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Current players would be able to stay in the medical plan for life. They also will have an injury protection benefit of up to $1 million of a player’s salary for the year after his injury and up to $500,000 in the second year after his injury.

A total of $50 million per year will go into a joint fund for medical research, health-care programs, and charities.

If the players approve the deal, the NFL would get back to work right away:

_On Saturday, teams can stage voluntary workouts at club facilities, and players may be waived. Contracts can be re-negotiated and clubs can sign draft picks and their own free agents. Teams can also negotiate with, but not sign, free agents from other clubs and undrafted rookies.

_On Sunday, teams can sign undrafted rookies.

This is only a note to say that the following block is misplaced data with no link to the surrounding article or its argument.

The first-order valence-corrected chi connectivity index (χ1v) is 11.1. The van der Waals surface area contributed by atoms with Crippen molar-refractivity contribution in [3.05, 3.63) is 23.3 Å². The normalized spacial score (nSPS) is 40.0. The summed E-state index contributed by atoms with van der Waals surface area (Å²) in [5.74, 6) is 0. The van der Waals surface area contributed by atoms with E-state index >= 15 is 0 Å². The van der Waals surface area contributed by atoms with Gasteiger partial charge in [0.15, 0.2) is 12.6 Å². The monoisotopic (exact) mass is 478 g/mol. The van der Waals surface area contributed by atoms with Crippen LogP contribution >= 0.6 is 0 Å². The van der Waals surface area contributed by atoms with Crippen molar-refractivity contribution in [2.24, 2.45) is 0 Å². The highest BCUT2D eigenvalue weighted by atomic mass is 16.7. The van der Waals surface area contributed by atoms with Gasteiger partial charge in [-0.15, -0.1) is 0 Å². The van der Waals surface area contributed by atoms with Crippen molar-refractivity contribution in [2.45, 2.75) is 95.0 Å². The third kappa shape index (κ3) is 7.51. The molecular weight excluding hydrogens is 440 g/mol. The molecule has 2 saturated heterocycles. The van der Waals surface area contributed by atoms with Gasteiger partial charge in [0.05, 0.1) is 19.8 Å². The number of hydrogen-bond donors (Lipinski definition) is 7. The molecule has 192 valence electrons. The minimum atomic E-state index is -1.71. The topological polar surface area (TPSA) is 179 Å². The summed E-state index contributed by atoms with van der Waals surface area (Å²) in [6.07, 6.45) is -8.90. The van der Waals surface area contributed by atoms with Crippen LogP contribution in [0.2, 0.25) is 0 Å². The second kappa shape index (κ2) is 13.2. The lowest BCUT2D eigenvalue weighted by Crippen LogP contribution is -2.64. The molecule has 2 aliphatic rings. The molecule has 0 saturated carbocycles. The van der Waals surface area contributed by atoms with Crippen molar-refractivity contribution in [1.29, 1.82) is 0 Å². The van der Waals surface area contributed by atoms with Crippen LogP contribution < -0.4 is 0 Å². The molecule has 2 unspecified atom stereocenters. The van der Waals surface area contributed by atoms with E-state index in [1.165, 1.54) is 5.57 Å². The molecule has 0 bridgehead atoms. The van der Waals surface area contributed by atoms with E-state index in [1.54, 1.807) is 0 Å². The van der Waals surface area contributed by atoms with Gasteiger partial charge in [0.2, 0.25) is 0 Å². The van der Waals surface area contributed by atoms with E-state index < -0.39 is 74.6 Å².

_On Wednesday, free agency opens in full, and all training camps will open with a 90-man roster limit; activities that day will be limited to physicals, meetings and conditioning. All clubs must be under the salary cap.

But first, the players must approve the deal. Buffalo’s Wilson said he was not aware of a players’ vote having been scheduled for Friday.

“We treat this like a football game: You have one bad play, move on to the next play. You don’t sit and harp on the negative plays,” Wilson said. “Ultimately, tomorrow’s a new day.”

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AP Pro Football Writers Barry Wilner and Howard Fendrich, AP Sports Writers Jon Krawczynski, Teresa Walker, Charles Odum, John Wawrow and Rachel Cohen, and AP freelance writer Amy Jinkner-Lloyd contributed to this report.

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Follow Paul Newberry at http://twitter.com/pnewberry1963